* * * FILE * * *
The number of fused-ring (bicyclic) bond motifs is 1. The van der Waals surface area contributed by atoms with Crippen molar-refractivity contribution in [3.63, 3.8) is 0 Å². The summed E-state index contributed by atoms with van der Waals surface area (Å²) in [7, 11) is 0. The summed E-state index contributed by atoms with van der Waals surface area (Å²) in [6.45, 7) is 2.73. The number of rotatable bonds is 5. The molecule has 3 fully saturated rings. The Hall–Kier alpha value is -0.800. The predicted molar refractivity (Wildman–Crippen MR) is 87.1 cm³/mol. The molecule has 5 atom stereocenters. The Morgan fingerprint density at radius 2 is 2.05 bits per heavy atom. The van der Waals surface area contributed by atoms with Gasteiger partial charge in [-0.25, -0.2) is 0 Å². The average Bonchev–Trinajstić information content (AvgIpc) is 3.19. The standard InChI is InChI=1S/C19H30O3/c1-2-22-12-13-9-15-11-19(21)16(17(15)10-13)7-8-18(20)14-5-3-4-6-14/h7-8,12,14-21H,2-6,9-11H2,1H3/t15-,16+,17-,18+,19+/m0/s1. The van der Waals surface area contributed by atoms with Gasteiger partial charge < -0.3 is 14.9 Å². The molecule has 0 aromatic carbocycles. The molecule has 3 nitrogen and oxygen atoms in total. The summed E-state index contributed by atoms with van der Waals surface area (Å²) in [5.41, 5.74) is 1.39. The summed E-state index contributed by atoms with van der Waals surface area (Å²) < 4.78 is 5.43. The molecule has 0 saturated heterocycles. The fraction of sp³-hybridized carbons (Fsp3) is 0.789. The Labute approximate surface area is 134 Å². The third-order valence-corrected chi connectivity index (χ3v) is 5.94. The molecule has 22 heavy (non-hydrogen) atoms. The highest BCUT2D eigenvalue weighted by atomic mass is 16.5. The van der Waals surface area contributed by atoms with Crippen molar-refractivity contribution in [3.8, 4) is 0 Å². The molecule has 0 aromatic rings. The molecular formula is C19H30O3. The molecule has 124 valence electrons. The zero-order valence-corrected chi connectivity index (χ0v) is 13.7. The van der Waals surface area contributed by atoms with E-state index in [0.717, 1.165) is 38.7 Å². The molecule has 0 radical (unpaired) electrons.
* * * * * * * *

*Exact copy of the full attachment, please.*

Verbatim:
The number of fused-ring (bicyclic) bond motifs is 1. The van der Waals surface area contributed by atoms with Crippen molar-refractivity contribution in [3.63, 3.8) is 0 Å². The summed E-state index contributed by atoms with van der Waals surface area (Å²) in [7, 11) is 0. The summed E-state index contributed by atoms with van der Waals surface area (Å²) in [6.45, 7) is 2.73. The number of rotatable bonds is 5. The molecule has 3 fully saturated rings. The Hall–Kier alpha value is -0.800. The predicted molar refractivity (Wildman–Crippen MR) is 87.1 cm³/mol. The molecule has 5 atom stereocenters. The Morgan fingerprint density at radius 2 is 2.05 bits per heavy atom. The van der Waals surface area contributed by atoms with Gasteiger partial charge in [-0.25, -0.2) is 0 Å². The average Bonchev–Trinajstić information content (AvgIpc) is 3.19. The standard InChI is InChI=1S/C19H30O3/c1-2-22-12-13-9-15-11-19(21)16(17(15)10-13)7-8-18(20)14-5-3-4-6-14/h7-8,12,14-21H,2-6,9-11H2,1H3/t15-,16+,17-,18+,19+/m0/s1. The van der Waals surface area contributed by atoms with Gasteiger partial charge < -0.3 is 14.9 Å². The molecule has 0 aromatic carbocycles. The molecule has 3 nitrogen and oxygen atoms in total. The summed E-state index contributed by atoms with van der Waals surface area (Å²) in [5.41, 5.74) is 1.39. The summed E-state index contributed by atoms with van der Waals surface area (Å²) < 4.78 is 5.43. The molecule has 0 saturated heterocycles. The fraction of sp³-hybridized carbons (Fsp3) is 0.789. The Labute approximate surface area is 134 Å². The third-order valence-corrected chi connectivity index (χ3v) is 5.94. The molecule has 22 heavy (non-hydrogen) atoms. The highest BCUT2D eigenvalue weighted by atomic mass is 16.5. The van der Waals surface area contributed by atoms with Crippen molar-refractivity contribution in [3.8, 4) is 0 Å². The molecule has 0 aromatic rings. The molecular formula is C19H30O3. The molecule has 124 valence electrons. The zero-order valence-corrected chi connectivity index (χ0v) is 13.7. The van der Waals surface area contributed by atoms with E-state index in [0.717, 1.165) is 38.7 Å². The molecule has 0 radical (unpaired) electrons.